The Cottage Orné Quilt

The Cottage Orné Quilt
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Tuesday, 4 January 2011

William Morris and Kelmscott

I see that Moda are producing a new fabric range based on the designs of William Morris.  This started me thinking about the great man and his original, rather wonderful designs. I realise that I am rather tired of seeing "Morris inspired" fabric as there has been so much of it produced in the last twenty or so years that, sadly, it has become a bit of a cliche, here in the UK at least. 

I also get irritated that somewhere along the line of manufacturing for patchwork, the scale of the patterning is reduced, presumably to make the designs more marketable, whereas the originals were wonderful because of their boldness. Though it may be that they have realised that the very distinctive style and scale of the original Morris's patterns  make them difficult to combine with other fabrics?

That said I am sure, just because I'm not keen, that they won't be popular - this is just my opinion and I'm usually off beam!  After all, I dislike batik fabric but it has been enormously popular for many years now!


Many years ago, before William Morris prints had their great resurgence in popularity,  I bought a remnant of curtaining in the Strawberry Thief pattern at Liberty's.  I hadn't seen anything like it before and thought I would make a couple of cushions.  They are still unfinished as I really don't need more cushions in this house. The one shown above is the simplest and worked best as I combined it mainly with Laura Ashley fabrics which I find go with most things.

I still like this particular fabric because its scale is close to the original and I was sad to see a subsequent Liberty Lawn pattern where it was miniaturised and I think, lost its integrity.

If you want to see William Morris patterns in their perfect setting I recommend a visit to Kelmscott which was his country house in Oxfordshire.
 http://www.kelmscottmanor.org.uk/home


It is a magical place that I never tire of visiting and everyone I know who has been there has fallen under its spell.

On one of my visits a guide told me the of story of a Japanese gentleman.  He had flown in from Japan one morning, taken a taxi from Heathrow to Kelmscott, did a tour of the house and garden, the taxi then took him back to the airport and he flew back to Japan!  Now that's what you call a Morris fan?

11 comments:

Meredith said...

My photos from last May when we visited are amoung some of my favorite. I have a lot of the Rose and Hubble William Morris fabric and I have enjoyed using that in patchwork.

Sue said...

I agree about the William Morris being a bit of a cliche now. But no doubt the American market will love them. I suppose we may feel the same about the old Laurie Ashley prints if they bought them back. You know I have lived in The Cotswolds for over 20 years and haven't been to Kelmscott ahme on me. It has got to be on my bucket list for this year.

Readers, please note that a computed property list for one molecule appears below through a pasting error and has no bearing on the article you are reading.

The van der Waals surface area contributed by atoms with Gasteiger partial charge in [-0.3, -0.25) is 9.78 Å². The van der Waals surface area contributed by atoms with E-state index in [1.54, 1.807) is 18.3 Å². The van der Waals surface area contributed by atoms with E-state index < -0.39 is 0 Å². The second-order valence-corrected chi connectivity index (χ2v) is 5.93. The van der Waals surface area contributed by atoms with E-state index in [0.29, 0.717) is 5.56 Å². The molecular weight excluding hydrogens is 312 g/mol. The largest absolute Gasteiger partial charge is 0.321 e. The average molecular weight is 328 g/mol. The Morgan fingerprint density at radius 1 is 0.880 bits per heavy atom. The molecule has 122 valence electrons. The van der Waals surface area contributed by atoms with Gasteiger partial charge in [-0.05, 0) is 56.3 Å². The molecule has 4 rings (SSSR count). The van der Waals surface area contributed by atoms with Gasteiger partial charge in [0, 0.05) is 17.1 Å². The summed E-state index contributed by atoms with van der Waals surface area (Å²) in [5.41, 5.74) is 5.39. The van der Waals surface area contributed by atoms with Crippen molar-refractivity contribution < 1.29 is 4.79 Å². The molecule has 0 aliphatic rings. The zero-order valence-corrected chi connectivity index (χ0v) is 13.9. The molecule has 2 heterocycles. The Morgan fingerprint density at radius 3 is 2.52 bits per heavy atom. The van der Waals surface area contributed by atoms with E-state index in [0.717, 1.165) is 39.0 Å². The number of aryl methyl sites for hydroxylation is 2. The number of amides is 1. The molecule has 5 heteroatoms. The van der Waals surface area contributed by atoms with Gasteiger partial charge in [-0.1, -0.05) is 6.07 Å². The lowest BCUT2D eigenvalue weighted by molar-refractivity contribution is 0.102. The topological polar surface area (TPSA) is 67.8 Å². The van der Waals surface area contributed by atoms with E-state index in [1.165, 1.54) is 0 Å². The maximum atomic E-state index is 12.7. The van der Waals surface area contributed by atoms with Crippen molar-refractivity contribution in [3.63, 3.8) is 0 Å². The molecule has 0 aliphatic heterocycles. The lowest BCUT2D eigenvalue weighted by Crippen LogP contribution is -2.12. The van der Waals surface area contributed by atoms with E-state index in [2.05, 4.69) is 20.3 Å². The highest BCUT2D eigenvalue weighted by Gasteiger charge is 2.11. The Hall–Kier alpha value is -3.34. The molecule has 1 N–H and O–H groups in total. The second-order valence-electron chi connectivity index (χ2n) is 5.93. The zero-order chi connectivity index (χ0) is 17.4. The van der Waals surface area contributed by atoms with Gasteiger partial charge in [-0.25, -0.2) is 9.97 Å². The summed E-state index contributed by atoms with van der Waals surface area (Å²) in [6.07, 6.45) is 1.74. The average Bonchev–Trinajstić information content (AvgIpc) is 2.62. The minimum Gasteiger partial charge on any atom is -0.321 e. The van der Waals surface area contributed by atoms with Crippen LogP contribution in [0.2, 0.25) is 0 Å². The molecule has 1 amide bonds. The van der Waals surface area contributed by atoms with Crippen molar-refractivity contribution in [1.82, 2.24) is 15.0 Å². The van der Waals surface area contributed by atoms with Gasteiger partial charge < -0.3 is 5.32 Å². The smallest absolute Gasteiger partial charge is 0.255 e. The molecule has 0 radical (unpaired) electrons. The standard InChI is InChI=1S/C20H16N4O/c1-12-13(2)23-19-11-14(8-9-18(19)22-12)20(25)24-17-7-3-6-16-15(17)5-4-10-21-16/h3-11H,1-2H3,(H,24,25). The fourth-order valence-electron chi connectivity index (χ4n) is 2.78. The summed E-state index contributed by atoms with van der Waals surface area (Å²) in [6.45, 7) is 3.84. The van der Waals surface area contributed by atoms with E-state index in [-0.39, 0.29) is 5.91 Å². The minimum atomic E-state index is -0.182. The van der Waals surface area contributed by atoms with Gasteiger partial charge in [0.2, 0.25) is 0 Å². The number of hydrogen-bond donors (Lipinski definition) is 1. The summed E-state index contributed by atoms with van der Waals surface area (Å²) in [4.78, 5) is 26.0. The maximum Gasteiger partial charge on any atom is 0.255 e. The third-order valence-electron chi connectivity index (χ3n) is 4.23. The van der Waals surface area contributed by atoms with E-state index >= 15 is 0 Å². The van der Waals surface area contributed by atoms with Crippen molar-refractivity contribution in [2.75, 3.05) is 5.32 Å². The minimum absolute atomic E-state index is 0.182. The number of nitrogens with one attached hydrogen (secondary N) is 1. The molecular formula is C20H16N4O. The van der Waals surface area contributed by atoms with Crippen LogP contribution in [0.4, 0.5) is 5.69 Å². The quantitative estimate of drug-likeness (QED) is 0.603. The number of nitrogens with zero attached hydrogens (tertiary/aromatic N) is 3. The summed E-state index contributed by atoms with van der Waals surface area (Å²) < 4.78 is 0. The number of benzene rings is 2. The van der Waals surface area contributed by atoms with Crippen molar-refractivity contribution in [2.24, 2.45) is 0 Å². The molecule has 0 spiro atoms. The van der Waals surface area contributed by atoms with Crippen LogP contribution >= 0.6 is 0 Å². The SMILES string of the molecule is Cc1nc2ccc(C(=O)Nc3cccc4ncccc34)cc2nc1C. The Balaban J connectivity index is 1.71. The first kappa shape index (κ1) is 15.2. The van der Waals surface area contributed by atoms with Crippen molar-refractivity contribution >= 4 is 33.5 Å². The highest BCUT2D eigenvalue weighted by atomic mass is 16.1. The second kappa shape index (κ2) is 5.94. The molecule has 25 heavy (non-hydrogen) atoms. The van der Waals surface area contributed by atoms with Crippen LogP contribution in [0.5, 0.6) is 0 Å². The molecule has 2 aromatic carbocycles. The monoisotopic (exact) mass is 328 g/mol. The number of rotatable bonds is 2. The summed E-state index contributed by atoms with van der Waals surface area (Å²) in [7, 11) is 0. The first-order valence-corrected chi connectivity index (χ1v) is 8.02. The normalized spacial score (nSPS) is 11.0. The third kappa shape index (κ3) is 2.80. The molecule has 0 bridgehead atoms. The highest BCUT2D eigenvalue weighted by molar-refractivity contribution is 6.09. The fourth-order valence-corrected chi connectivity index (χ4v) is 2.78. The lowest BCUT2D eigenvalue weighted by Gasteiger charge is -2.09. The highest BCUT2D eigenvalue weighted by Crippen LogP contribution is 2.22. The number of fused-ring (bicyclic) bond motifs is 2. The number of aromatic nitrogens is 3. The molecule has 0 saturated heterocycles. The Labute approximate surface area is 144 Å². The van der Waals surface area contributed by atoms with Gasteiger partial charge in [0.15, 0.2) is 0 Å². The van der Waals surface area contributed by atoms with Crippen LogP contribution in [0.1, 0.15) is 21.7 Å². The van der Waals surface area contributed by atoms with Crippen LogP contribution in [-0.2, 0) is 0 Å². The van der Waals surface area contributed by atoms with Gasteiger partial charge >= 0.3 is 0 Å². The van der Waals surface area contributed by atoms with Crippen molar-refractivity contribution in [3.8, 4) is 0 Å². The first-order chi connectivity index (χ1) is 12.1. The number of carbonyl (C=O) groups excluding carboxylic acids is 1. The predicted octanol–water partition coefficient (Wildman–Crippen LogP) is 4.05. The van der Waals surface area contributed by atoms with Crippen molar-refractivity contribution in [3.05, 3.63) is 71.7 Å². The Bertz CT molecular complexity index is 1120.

Sue said...

That should read shame on me.

fabriquefantastique said...

Nice, thoughtful post

Mary Jenkins, said...

You have a treat in store for you Sue, but I know that when you live near a place you feel that you can visit any time but you don't. Once you do go though, I am sure you will return as it's a very special place!

Jacky and Steph said...

Kelmscott is a stone's throw from us in Burford - I went to the house last year with a friend - it is beautiful, not 'grand' but homely and inviting. A lot of the floors are stone, the overall look is simple, with neutral colours that really show off the fabrics. Well worth a visit, and then onto Burford for a Medieval market town - and Cupcake Cottons!

Maureen said...

I so enjoy your posts, Mary. They are always so interesting and you include such beautiful photos. I'm putting Kelmscott on my list. My daughter says she's taking me "across the pond" when she graduates from college.

the running chicken quilting said...

just found your blog through the Jen Jones site. I too dislike batiks and it always surprises me how popular they are! However, being a longarm quilted I see lots of quilts made from an assortment of fabrics and I am learning to be a little more tolerant of others preferences, Not easy at times! As for the resurgence of interest in Welsh quilts.....wonderful! those I remember from my childhood were tatty old and scratchy.....and normally loved by the family pet!!

Irene Onderweegs said...

The Morris tapestries are so beautiful, I agree! I do collect them, but want to be sure there are original patters at the source of it. The "likes" never seem to speak out! And about batiks? I collect them, but most of them are original from Malaisia or Indonesia, sarong and kain - so used for skirts. The commercial batiks I use in quilts for their clear colours where solids turn out to be rather flat. Modern designs call for these I think.
Another site for favorite, it's getting crowded over there ;^}
greetings from a sunny Amsterdam, Irene

Mary Jenkins, said...

Nice to hear from you Irene. I'm a great admirer of Dutch patchwork and quilting. Of course Holland was with us from the very beginning with the East India Company - so we share so much heritage and you still produce lovely fabric unlike us in the UK.

I agree with you about the original batiks but I think the repros have been going long enough now - they are too vivid for me!

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